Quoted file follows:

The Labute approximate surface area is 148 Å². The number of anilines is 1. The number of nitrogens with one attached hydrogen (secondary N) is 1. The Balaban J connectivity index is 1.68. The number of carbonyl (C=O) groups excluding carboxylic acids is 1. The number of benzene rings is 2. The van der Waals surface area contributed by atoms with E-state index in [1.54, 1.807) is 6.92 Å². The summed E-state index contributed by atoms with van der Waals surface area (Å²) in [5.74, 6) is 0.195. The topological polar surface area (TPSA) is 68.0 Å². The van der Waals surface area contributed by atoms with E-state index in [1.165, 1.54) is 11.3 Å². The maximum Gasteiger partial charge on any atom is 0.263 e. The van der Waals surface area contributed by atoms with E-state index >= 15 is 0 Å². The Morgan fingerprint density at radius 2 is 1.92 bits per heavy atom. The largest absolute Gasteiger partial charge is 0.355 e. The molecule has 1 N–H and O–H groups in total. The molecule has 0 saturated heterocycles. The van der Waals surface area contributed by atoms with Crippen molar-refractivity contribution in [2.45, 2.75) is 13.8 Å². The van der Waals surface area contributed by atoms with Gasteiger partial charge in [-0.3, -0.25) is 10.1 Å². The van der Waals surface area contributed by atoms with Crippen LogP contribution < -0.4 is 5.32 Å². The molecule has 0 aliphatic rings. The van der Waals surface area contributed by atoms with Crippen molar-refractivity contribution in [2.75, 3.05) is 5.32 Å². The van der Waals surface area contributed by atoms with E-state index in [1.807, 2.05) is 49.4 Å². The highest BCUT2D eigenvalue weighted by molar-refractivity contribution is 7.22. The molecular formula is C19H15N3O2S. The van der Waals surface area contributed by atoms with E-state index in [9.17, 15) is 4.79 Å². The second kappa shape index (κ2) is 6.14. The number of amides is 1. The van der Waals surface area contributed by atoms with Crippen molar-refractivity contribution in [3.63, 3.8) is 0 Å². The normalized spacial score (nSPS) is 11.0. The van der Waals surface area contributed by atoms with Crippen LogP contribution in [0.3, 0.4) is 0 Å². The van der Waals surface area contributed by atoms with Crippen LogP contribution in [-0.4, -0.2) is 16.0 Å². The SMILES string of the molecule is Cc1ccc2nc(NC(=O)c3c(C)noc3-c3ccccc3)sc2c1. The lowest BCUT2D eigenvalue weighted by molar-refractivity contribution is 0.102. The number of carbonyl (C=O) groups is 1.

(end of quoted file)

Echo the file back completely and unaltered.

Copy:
The Labute approximate surface area is 148 Å². The number of anilines is 1. The number of nitrogens with one attached hydrogen (secondary N) is 1. The Balaban J connectivity index is 1.68. The number of carbonyl (C=O) groups excluding carboxylic acids is 1. The number of benzene rings is 2. The van der Waals surface area contributed by atoms with E-state index in [1.54, 1.807) is 6.92 Å². The summed E-state index contributed by atoms with van der Waals surface area (Å²) in [5.74, 6) is 0.195. The topological polar surface area (TPSA) is 68.0 Å². The van der Waals surface area contributed by atoms with E-state index in [1.165, 1.54) is 11.3 Å². The maximum Gasteiger partial charge on any atom is 0.263 e. The van der Waals surface area contributed by atoms with E-state index >= 15 is 0 Å². The Morgan fingerprint density at radius 2 is 1.92 bits per heavy atom. The largest absolute Gasteiger partial charge is 0.355 e. The molecule has 1 N–H and O–H groups in total. The molecule has 0 saturated heterocycles. The van der Waals surface area contributed by atoms with Crippen molar-refractivity contribution in [2.45, 2.75) is 13.8 Å². The van der Waals surface area contributed by atoms with Gasteiger partial charge in [-0.3, -0.25) is 10.1 Å². The van der Waals surface area contributed by atoms with Crippen LogP contribution < -0.4 is 5.32 Å². The molecule has 0 aliphatic rings. The van der Waals surface area contributed by atoms with Crippen molar-refractivity contribution in [2.75, 3.05) is 5.32 Å². The van der Waals surface area contributed by atoms with E-state index in [1.807, 2.05) is 49.4 Å². The highest BCUT2D eigenvalue weighted by molar-refractivity contribution is 7.22. The molecular formula is C19H15N3O2S. The van der Waals surface area contributed by atoms with E-state index in [9.17, 15) is 4.79 Å². The second kappa shape index (κ2) is 6.14. The number of amides is 1. The van der Waals surface area contributed by atoms with Crippen molar-refractivity contribution in [3.63, 3.8) is 0 Å². The normalized spacial score (nSPS) is 11.0. The van der Waals surface area contributed by atoms with Crippen LogP contribution in [0.3, 0.4) is 0 Å². The van der Waals surface area contributed by atoms with Crippen LogP contribution in [-0.4, -0.2) is 16.0 Å². The SMILES string of the molecule is Cc1ccc2nc(NC(=O)c3c(C)noc3-c3ccccc3)sc2c1. The lowest BCUT2D eigenvalue weighted by molar-refractivity contribution is 0.102. The number of carbonyl (C=O) groups is 1.